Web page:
Alex Thomson reflects on a doomed race
Maverick sailor Alex Thomson has vowed he will return to the Vendee Globe in 2012. The news came as he reflected on the run of bad luck he suffered in the latest edition of the race.
‘The forecast for the start of the race was not filling anyone with confidence, Force 7 on the first night and a Force 9-10 on the second evening. No matter how well prepared you are the start of the race is very daunting, its the first day of 90 and with so much time, effort and money gone into this one moment it is difficult to focus on the job in hand. I started the race completely exhausted I thought I was in good shape but within hours of the start i had serious instrument and pilot problems and although i was muddling through it, i was not racing the boat, simply surviving!
‘Sleep was virtually impossible with so many boats around and the dangers of shipping and fishing boats very prevelant on my mind. Hearing that Bernard Stamm had been hit by a ship made me feel sick, and i felt so sorry for him as this was his third Vendee in a row where his dreams had been shattered. The first night was not made any better when one of my ballast tanks carrying 1.5 tons of water discharged itself into the boat, over the engine, generator and other important ‘dry pieces’. In fact the bilge pump could not work as that was under water and i had to use the speed of the boat and a ballast scoop to control it. In normal conditions it would not take too much time to clear up but in a Force 7 beating upwind it was a four hour slog whilst already shattered.
‘The following day brought a brief respite before being clobbered by Force 10 winds and six meter waves but to honest i felt in the groove then and was making back the few miles that I had lost. When the weather front went through and I tacked the sea was awful and for hours I had to keep the speed down and the storm sails up. Even at four knots of boat speed the boat was crashing heavily over the waves. It sounds horrendous I know and it was, but these were by no means the worst conditions that i have faced in this boat and I was comfortable with what was happening, and despite my continuing instrument and pilot issues I was confident that the conditions in the coming days were going to suit HUGO BOSS and we would ‘light up’ and make some miles.
‘Six hours after tacking and with the sea calming down, i went below and noticed some water on the leeward floor. I assumed i was having a similar issue with ballast and could not understand why it kept coming, it was then that I saw a small fountain of water coming from what appeared to be a crack in the floor. Emotion was short lived because immediately I had to stop the boat, investigate and get on the telephone. I knew it was bad and I felt so gutted for all the work that so many people had put in to get us to the start line, it felt so unfair and so harsh but that was where we were. It was quickly decided that I should sail back to Les Sables and look at repairing and getting back in the race, and I felt so useless in that 36 hour period getting back to Les Sables. I had also found strips of six metres of carbon streaming out the back of the boat and my mind was awash with the potential damage underneath.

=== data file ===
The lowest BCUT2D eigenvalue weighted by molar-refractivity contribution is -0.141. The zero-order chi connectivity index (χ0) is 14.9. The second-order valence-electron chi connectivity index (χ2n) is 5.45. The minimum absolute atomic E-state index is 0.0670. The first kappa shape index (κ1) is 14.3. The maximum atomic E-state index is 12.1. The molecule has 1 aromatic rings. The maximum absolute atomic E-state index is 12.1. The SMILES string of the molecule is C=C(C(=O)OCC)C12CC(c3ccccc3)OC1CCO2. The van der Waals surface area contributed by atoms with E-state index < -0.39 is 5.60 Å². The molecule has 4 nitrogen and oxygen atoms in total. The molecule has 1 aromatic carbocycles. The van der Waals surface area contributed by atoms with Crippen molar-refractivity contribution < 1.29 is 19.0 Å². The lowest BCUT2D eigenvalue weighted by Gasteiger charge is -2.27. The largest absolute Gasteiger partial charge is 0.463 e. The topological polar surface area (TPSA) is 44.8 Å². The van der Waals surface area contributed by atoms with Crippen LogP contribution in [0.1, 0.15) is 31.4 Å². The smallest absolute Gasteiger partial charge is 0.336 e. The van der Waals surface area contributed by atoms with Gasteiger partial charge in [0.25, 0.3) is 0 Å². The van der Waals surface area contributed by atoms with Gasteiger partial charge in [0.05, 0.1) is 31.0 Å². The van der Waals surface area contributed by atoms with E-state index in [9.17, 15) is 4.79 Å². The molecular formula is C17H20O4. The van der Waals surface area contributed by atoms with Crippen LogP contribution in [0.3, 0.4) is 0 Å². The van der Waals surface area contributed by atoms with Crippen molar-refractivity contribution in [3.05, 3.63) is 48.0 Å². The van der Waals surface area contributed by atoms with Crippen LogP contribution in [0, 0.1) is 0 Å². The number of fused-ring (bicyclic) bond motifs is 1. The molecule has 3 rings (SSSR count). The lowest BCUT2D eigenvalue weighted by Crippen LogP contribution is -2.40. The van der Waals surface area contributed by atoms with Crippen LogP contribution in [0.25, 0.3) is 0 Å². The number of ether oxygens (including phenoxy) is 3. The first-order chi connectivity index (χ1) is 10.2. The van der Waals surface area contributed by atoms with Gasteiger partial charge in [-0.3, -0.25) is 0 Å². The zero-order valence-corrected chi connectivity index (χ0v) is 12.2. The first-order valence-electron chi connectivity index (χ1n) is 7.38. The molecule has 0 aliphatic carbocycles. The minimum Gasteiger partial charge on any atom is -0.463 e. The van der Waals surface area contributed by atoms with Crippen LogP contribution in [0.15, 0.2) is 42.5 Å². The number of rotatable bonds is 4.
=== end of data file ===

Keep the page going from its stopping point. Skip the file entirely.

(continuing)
‘It was strange to motor back into Les Sables, it was not the return I had imagined at the end of the race, but I was met by a team that despite working 24 hours a day for the last three weeks was ready to fix and send me out again. The emotional and physical pain that my team had gone through – and they were there ready to do it all again. Simply amazing!
‘You will see that I often flick from ‘I’ to ‘we’ in my reports and that is because although solo sailing is considered an individual sport it is in fact a team sport and i consider myself to be a small cog in a huge wheel. The wheel was in motion but when the boat was lifted out it was immediately obvious to the boatbuilders, designers and engineers that there was not a quick fix and I knew I was out. We were all so desperately disappointed, we had all been through so much, and my body gave up and I slept.
‘Four years of hard work down the drain, wasted, destroyed in an instance, or is it? No not in my eyes. My sights are already firmly set on the next Vendee Globe which currently feels a long way away but it will come around quickly and we will be there in better shape and even better prepared than last time. Our planning starts now, we have not left the last month behind, but with positive thoughts and a strong achievable goal the healing process will be quicker.’